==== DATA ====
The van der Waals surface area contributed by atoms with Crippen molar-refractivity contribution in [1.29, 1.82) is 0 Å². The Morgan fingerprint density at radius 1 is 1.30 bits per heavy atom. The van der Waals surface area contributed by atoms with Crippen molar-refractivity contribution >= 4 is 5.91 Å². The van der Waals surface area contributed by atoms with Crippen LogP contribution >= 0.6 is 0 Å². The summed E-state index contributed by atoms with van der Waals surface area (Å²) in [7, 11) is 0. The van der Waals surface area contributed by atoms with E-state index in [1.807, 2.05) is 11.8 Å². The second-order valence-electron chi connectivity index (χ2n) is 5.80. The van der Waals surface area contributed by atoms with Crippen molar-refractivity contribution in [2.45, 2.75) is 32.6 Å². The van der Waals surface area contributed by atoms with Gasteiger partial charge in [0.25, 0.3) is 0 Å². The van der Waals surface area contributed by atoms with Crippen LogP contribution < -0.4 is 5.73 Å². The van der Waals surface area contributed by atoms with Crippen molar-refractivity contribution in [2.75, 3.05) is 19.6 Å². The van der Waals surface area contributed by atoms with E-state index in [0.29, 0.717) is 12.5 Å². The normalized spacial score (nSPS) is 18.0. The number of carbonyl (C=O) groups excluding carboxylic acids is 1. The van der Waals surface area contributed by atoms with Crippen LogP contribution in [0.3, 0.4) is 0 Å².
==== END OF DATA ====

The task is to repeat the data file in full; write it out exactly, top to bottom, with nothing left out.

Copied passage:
The van der Waals surface area contributed by atoms with Crippen molar-refractivity contribution in [1.29, 1.82) is 0 Å². The Morgan fingerprint density at radius 1 is 1.30 bits per heavy atom. The van der Waals surface area contributed by atoms with Crippen molar-refractivity contribution >= 4 is 5.91 Å². The van der Waals surface area contributed by atoms with Crippen LogP contribution >= 0.6 is 0 Å². The summed E-state index contributed by atoms with van der Waals surface area (Å²) in [7, 11) is 0. The van der Waals surface area contributed by atoms with E-state index in [1.807, 2.05) is 11.8 Å². The second-order valence-electron chi connectivity index (χ2n) is 5.80. The van der Waals surface area contributed by atoms with Crippen molar-refractivity contribution in [2.45, 2.75) is 32.6 Å². The van der Waals surface area contributed by atoms with Gasteiger partial charge in [0.25, 0.3) is 0 Å². The van der Waals surface area contributed by atoms with Crippen LogP contribution < -0.4 is 5.73 Å². The van der Waals surface area contributed by atoms with Crippen molar-refractivity contribution in [2.75, 3.05) is 19.6 Å². The van der Waals surface area contributed by atoms with E-state index in [0.29, 0.717) is 12.5 Å². The normalized spacial score (nSPS) is 18.0. The number of carbonyl (C=O) groups excluding carboxylic acids is 1. The van der Waals surface area contributed by atoms with Crippen LogP contribution in [0.3, 0.4) is 0 Å².